For many plants, light quality has a pronounced effect on plant morphology; light with a low red (R, 600 to 700 nm) to far-red (FR, 700 to 800 nm) ratio promotes stem elongation and a high R: FR, or blue light (B, 400 to 500 nm), suppresses it. In addition, FR light is required for rapid flowering in some species, particularly for long-day plants. Our objective was to quantify how flexible spectral filters, which selectively reduce FR, B, or R, influence plant height and flowering of the quantitative long-day plants Pisum sativum L. `Utrillo' and Viola ×wittrockiana Gams. `Crystal Bowl Yellow'. Plants were grown at 20 °C with reduced FR, B, or R environments or with a neutral density control (C) filter. Calculated phytochrome photoequilebria were 0.78, 0.73, 0.71, or 0.46 for the altered FR, B, C, or R environments, respectively. All filter treatments transmitted a similar photosynthetic photon flux. Sixteen-hour photoperiods were created with natural daylight supplemented with high-pressure sodium lamps positioned above filters. Viola grown under the FR filter never reached 100% flowering within 8 weeks, and visible bud appearance was delayed by at least 17 days compared to all other filters. The R and B filters enhanced peduncle length by at least 25% compared to the C or FR filters. In Pisum, average internode length was 2.2, 2.9, 3.4, and 3.7 cm under the FR, C, B, and R filters, respectively, all statistically different. Fresh and dry shoot weights were similar under the C and FR filters but were at least 35% greater under the B filter and 35% lower under the R filter.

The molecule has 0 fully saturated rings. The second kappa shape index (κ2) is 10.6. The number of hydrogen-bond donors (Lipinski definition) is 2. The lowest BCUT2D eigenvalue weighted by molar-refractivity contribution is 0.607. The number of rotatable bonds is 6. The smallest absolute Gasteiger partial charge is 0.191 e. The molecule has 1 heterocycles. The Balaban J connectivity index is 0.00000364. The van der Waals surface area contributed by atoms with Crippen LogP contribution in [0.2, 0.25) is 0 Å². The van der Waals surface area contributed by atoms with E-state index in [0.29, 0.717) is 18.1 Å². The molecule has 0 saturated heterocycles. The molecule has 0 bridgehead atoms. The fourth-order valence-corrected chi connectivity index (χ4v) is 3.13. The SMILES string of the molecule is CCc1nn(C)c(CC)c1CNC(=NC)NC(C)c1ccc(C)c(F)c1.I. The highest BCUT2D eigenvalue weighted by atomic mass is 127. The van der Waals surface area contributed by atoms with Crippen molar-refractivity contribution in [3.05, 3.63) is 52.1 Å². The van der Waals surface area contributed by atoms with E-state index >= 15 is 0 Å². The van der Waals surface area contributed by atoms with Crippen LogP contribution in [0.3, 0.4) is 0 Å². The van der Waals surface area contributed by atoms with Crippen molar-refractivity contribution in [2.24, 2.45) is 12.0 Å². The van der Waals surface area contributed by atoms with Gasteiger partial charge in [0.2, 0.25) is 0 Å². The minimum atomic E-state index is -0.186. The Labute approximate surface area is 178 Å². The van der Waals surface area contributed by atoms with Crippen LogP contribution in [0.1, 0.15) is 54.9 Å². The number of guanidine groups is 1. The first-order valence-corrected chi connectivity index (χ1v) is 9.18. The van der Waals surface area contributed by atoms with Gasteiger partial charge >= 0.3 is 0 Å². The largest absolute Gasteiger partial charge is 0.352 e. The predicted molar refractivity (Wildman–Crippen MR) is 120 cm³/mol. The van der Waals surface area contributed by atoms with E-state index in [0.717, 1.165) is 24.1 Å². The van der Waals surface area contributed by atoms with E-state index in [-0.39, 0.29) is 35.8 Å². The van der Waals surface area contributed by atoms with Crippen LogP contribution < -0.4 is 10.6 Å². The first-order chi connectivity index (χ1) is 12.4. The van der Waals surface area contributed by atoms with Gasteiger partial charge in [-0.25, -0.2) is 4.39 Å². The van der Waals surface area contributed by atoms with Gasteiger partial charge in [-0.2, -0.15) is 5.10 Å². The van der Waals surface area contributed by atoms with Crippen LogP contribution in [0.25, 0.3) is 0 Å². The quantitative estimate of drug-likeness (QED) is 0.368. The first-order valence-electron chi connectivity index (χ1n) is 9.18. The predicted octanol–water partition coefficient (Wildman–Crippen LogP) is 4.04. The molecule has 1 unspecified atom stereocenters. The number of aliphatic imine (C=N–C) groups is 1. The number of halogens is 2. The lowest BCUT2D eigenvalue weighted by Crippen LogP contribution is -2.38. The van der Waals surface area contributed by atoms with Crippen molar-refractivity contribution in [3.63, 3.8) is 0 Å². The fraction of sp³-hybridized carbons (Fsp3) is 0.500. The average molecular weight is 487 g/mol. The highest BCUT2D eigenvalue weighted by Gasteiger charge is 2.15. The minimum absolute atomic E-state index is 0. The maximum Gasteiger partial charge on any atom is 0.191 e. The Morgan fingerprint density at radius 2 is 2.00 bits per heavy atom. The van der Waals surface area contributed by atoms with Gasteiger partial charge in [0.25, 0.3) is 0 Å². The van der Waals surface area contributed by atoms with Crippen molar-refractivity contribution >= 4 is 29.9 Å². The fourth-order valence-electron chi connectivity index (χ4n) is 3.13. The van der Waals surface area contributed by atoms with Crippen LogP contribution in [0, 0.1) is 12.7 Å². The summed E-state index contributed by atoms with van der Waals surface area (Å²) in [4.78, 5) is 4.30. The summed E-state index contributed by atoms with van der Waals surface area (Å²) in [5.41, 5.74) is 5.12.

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Genhua Niu, Royal D. Heins, Arthur C. Cameron, and William H. Carlson